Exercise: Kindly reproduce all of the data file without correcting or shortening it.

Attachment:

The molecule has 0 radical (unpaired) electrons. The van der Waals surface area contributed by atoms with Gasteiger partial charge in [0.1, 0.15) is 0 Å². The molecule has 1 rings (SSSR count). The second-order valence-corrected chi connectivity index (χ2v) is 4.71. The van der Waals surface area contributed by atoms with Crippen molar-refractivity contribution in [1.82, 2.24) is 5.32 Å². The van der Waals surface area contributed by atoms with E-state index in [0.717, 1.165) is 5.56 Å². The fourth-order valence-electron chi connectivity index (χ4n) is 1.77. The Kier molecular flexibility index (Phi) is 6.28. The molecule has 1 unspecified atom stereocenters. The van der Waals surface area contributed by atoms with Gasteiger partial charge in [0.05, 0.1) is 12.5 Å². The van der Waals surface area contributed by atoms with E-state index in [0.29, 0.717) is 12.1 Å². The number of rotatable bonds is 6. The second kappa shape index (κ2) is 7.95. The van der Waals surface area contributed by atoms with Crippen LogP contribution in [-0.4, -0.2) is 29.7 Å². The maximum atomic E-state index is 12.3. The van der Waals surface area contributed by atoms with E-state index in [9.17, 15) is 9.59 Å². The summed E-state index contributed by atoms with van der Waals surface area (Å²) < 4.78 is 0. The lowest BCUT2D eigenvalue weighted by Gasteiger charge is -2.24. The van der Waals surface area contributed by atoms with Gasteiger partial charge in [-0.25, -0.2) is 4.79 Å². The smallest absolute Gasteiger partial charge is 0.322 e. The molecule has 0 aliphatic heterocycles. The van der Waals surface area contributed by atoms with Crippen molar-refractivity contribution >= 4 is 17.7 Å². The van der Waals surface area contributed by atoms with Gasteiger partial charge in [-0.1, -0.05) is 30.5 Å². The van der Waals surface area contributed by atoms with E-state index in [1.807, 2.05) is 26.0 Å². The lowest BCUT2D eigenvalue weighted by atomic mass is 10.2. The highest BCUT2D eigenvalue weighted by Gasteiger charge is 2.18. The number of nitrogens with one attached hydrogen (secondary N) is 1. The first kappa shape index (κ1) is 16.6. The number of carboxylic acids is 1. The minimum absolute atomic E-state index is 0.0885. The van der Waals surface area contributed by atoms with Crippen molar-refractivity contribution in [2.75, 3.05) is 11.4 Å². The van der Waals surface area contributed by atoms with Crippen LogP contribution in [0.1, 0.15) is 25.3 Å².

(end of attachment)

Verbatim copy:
The molecule has 0 radical (unpaired) electrons. The van der Waals surface area contributed by atoms with Gasteiger partial charge in [0.1, 0.15) is 0 Å². The molecule has 1 rings (SSSR count). The second-order valence-corrected chi connectivity index (χ2v) is 4.71. The van der Waals surface area contributed by atoms with Crippen molar-refractivity contribution in [1.82, 2.24) is 5.32 Å². The van der Waals surface area contributed by atoms with E-state index in [0.717, 1.165) is 5.56 Å². The fourth-order valence-electron chi connectivity index (χ4n) is 1.77. The Kier molecular flexibility index (Phi) is 6.28. The molecule has 1 unspecified atom stereocenters. The van der Waals surface area contributed by atoms with Gasteiger partial charge in [0.05, 0.1) is 12.5 Å². The van der Waals surface area contributed by atoms with E-state index in [0.29, 0.717) is 12.1 Å². The number of rotatable bonds is 6. The second kappa shape index (κ2) is 7.95. The van der Waals surface area contributed by atoms with Crippen LogP contribution in [-0.4, -0.2) is 29.7 Å². The maximum atomic E-state index is 12.3. The van der Waals surface area contributed by atoms with E-state index in [9.17, 15) is 9.59 Å². The summed E-state index contributed by atoms with van der Waals surface area (Å²) < 4.78 is 0. The lowest BCUT2D eigenvalue weighted by Gasteiger charge is -2.24. The van der Waals surface area contributed by atoms with Gasteiger partial charge in [-0.25, -0.2) is 4.79 Å². The smallest absolute Gasteiger partial charge is 0.322 e. The molecule has 0 aliphatic heterocycles. The van der Waals surface area contributed by atoms with Crippen molar-refractivity contribution >= 4 is 17.7 Å². The van der Waals surface area contributed by atoms with Gasteiger partial charge in [-0.1, -0.05) is 30.5 Å². The van der Waals surface area contributed by atoms with E-state index in [1.807, 2.05) is 26.0 Å². The lowest BCUT2D eigenvalue weighted by atomic mass is 10.2. The highest BCUT2D eigenvalue weighted by Gasteiger charge is 2.18. The number of nitrogens with one attached hydrogen (secondary N) is 1. The first kappa shape index (κ1) is 16.6. The number of carboxylic acids is 1. The minimum absolute atomic E-state index is 0.0885. The van der Waals surface area contributed by atoms with Crippen molar-refractivity contribution in [2.75, 3.05) is 11.4 Å². The van der Waals surface area contributed by atoms with Crippen LogP contribution in [0.1, 0.15) is 25.3 Å².